Previously on Cervantes' "Don Quixote" Reforms Literature. And now Henry Edward Watts
The reception which Don Quixote met with on its first appearance was cordial beyond all precedent, and such as must have convinced the author, who was evidently doubtful of his new experiment, that here at last his genius had found its true field of exercise. The persons of culture, indeed, received the book coldly. The half-learned sneered at the title as absurd and at the style as vulgar. Who was this ingenio lego--this lay, unlearned wit--"a poor Latin-less author," which is what they said of Shakespeare--outside of the cultos proper, of no university education--who had dared to parody the tastes of the higher circles? The envy and malice of all his rivals--especially of those who found themselves included in the satire--even the great Lope himself, the phoenix of his age, then at the height of his glory--spoke out, with open mouth, against the author. The chorus of dispraise was swelled by all those, persons chiefly of high station, whose fashion of reading had been ridiculed. A book, professing to be of entertainment, in which knights and knightly exercises were made a jest of--in which peasants, innkeepers, muleteers, and other vulgar people spoke their own language and behaved after their own fashion--was a daring innovation, all the more offensive because the laugh was directed at what was felt to be a national infirmity. Who was the bold man who, being neither courtier nor ecclesiastic, made sport for the world out of the weaknesses of caballeros? An old soldier of Lepanto, indeed! Lepanto was a name outworn. Spain was now in a new world. Crusades against the unbeliever, even those more popular ones which combined the saving of souls with the getting of gold, were long out of fashion. Lastly, the entire ecclesiastical body--the formidable phalanx of the endowed, with their patrons dependents, and dupes--though they were too dull to perceive and too dense to feel the shafts aimed at obscurantism and superstition, had something more than a suspicion that this book called Don Quixote was a book to be discouraged.
In spite of the frowns and sneers of the quality, however, and the ill-concealed disgust of the learned, Don Quixote was received with unbounded applause by the common people. Those best critics in every age and country, the honest readers, who were neither bourgeois nor genteel, neither learned nor ignorant, welcomed the book with a joyous enthusiasm, as a wholly new delight and source of entertainment. Nothing like it had ever appeared before. It was an epoch-marking book, if ever there was one.
The proud and happy author himself spoke of his success with a frank complacency which, in any other man, would savor of vanity. Some seven or eight editions of Don Quixote are supposed to have been printed in the first year, of which six are now extant--two of Madrid, two of Lisbon, and two of Valencia. The number of copies issued from the press in one year was probably in excess of the number reached by any book since the invention of printing. But though all Spain talked of Don Quixote and read Don Quixote, and though the book brought him much fame, some consolation, and a few good friends, it does not appear to have helped to mend the fortunes of Cervantes in any material degree. In accordance with the usual dispensation, the author derived the least benefit from his success. Francisco Robles and Juan de la Cuesta, doubtless, made a good thing of it; but to Miguel de Cervantes there must have come but a small share of the profit. The laws of copyright were, in that age, little regarded; and it may be questioned whether, in a book published in Madrid, they could be enforced outside of Castile. The pirates and the wreckers were busy upon Don Quixote from its very earliest appearance; and its quick and plentiful reproduction in all the chief cities, not only of Spain but of the outside Spanish dominions, though highly flattering to the author, could not have greatly helped to lighten his life of toil and penury.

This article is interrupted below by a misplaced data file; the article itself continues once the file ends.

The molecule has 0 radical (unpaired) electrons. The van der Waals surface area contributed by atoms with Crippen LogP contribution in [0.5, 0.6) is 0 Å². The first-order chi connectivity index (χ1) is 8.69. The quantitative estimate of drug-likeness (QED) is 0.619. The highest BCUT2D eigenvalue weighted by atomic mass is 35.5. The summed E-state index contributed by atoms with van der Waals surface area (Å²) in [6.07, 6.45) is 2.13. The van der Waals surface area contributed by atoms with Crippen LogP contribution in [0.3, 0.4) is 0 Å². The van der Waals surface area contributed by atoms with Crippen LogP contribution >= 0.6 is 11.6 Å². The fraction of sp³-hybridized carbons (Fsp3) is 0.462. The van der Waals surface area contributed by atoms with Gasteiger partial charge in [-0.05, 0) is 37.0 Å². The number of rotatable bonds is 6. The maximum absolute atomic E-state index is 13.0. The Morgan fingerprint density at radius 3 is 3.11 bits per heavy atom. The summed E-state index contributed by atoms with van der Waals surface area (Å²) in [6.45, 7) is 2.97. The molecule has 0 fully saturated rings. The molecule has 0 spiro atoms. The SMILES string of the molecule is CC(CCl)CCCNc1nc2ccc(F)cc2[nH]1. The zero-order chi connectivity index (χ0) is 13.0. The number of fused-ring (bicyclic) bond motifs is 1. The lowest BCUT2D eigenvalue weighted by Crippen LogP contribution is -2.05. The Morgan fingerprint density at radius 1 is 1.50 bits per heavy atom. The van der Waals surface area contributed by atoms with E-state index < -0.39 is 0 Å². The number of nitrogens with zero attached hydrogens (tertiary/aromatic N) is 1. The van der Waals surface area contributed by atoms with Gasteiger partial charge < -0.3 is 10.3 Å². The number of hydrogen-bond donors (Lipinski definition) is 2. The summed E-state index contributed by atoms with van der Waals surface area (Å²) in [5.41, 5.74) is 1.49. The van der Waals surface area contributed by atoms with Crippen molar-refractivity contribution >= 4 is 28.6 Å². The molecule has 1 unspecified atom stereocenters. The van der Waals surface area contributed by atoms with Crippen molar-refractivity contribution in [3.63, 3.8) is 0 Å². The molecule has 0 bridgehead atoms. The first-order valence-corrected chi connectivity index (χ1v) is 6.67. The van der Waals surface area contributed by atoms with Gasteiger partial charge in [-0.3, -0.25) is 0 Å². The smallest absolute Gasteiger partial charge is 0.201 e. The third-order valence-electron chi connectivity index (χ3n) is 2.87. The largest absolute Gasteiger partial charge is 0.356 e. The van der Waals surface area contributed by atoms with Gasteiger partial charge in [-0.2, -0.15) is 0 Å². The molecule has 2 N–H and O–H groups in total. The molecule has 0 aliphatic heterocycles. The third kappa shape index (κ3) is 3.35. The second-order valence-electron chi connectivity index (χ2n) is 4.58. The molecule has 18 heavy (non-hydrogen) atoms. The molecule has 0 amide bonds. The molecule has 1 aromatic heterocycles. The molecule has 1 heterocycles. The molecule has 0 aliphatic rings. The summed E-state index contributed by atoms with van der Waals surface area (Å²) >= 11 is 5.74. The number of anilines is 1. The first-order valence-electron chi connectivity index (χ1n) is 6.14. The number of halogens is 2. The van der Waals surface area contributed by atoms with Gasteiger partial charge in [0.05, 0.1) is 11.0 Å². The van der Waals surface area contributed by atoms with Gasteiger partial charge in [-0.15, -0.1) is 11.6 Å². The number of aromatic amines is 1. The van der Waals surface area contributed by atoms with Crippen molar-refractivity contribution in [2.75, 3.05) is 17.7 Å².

Con general aplauso de las gentes--he says in the Second Part of Don Quixote, speaking through the mouth of the Duchess. The legend, revived in the present age, that Don Quixote hung fire on the first publication, and that the author wrote anonymously a tract called El Buscapie (The Search-foot), in order to explain his story and its object, rests only upon the evidence of one Ruidiaz, and is contradicted by all the facts of the case. No such aid was necessary to push the sale of the book, whose purpose had been sufficiently explained by the author in his preface. The so-called Buscapie, published in 1848 by Adolfo de Castro, is an impudent forgery, which has imposed upon no one. It is the composition of Señor de Castro himself, who is a farceur, of some wit and more effrontery. Ticknor is even too serious in the attention which he bestows on Señor de Castro and his work, which an English publisher has thought worthy of a translation.
 Señor Gayangos is of opinion that there were other editions of 1605 which have wholly perished; one probably at Barcelona, the press of which city was very active in that year; one at Pamplona, and probably one at Saragossa, which were capitals of old kingdoms. See also Señor Asensio's letter to the Ateneo, No. 23, p. 296; and the Bibliography of Don Quixote at the end of this volume.
 The ordinary obrada, or impression, of a book at this period, I am told by Señor Gayangos--and there can be no better authority--was 250 copies. But in the case of a popular book like Don Quixote the impression would be larger--probably 500 copies. Supposing 8 editions to have been issued in 1605, there would thus have been printed 4,000 copies in the first year--a number unprecedently large in an age when readers were few and books a luxury.
Continued on Sunday, November 16th.
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